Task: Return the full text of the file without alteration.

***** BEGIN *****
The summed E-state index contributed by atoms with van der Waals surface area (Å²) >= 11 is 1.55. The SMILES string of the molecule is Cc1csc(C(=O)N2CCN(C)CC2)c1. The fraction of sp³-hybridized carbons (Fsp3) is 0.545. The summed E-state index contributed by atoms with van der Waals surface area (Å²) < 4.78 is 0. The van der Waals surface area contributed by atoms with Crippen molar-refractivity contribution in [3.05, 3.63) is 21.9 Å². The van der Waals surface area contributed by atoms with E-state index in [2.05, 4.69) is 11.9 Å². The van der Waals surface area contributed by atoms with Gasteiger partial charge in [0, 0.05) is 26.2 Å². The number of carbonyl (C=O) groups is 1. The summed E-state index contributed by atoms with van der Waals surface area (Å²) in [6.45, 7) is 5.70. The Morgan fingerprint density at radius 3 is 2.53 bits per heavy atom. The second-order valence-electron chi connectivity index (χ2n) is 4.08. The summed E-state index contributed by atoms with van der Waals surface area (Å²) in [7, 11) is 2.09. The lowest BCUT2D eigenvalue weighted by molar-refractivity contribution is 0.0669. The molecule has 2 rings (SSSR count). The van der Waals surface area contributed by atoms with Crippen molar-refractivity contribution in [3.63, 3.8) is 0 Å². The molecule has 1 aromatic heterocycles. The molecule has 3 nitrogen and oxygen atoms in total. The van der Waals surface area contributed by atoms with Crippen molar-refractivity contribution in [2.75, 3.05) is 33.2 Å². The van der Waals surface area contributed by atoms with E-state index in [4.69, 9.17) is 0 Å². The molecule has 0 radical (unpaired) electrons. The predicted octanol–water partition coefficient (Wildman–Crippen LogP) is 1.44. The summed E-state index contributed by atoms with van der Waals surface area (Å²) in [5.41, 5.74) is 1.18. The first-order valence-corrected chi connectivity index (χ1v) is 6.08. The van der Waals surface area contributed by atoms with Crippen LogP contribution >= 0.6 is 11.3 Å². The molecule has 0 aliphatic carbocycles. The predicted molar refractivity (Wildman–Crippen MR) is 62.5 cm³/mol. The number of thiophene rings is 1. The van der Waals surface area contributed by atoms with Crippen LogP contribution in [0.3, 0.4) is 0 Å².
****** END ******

The summed E-state index contributed by atoms with van der Waals surface area (Å²) >= 11 is 1.55. The SMILES string of the molecule is Cc1csc(C(=O)N2CCN(C)CC2)c1. The fraction of sp³-hybridized carbons (Fsp3) is 0.545. The summed E-state index contributed by atoms with van der Waals surface area (Å²) < 4.78 is 0. The van der Waals surface area contributed by atoms with Crippen molar-refractivity contribution in [3.05, 3.63) is 21.9 Å². The van der Waals surface area contributed by atoms with E-state index in [2.05, 4.69) is 11.9 Å². The van der Waals surface area contributed by atoms with Gasteiger partial charge in [0, 0.05) is 26.2 Å². The number of carbonyl (C=O) groups is 1. The summed E-state index contributed by atoms with van der Waals surface area (Å²) in [6.45, 7) is 5.70. The Morgan fingerprint density at radius 3 is 2.53 bits per heavy atom. The second-order valence-electron chi connectivity index (χ2n) is 4.08. The summed E-state index contributed by atoms with van der Waals surface area (Å²) in [7, 11) is 2.09. The lowest BCUT2D eigenvalue weighted by molar-refractivity contribution is 0.0669. The molecule has 2 rings (SSSR count). The van der Waals surface area contributed by atoms with Crippen molar-refractivity contribution in [3.63, 3.8) is 0 Å². The molecule has 1 aromatic heterocycles. The molecule has 3 nitrogen and oxygen atoms in total. The van der Waals surface area contributed by atoms with Crippen molar-refractivity contribution in [2.75, 3.05) is 33.2 Å². The van der Waals surface area contributed by atoms with E-state index in [4.69, 9.17) is 0 Å². The molecule has 0 radical (unpaired) electrons. The predicted octanol–water partition coefficient (Wildman–Crippen LogP) is 1.44. The summed E-state index contributed by atoms with van der Waals surface area (Å²) in [5.41, 5.74) is 1.18. The first-order valence-corrected chi connectivity index (χ1v) is 6.08. The van der Waals surface area contributed by atoms with Crippen LogP contribution >= 0.6 is 11.3 Å². The molecule has 0 aliphatic carbocycles. The predicted molar refractivity (Wildman–Crippen MR) is 62.5 cm³/mol. The number of thiophene rings is 1. The van der Waals surface area contributed by atoms with Crippen LogP contribution in [0.3, 0.4) is 0 Å².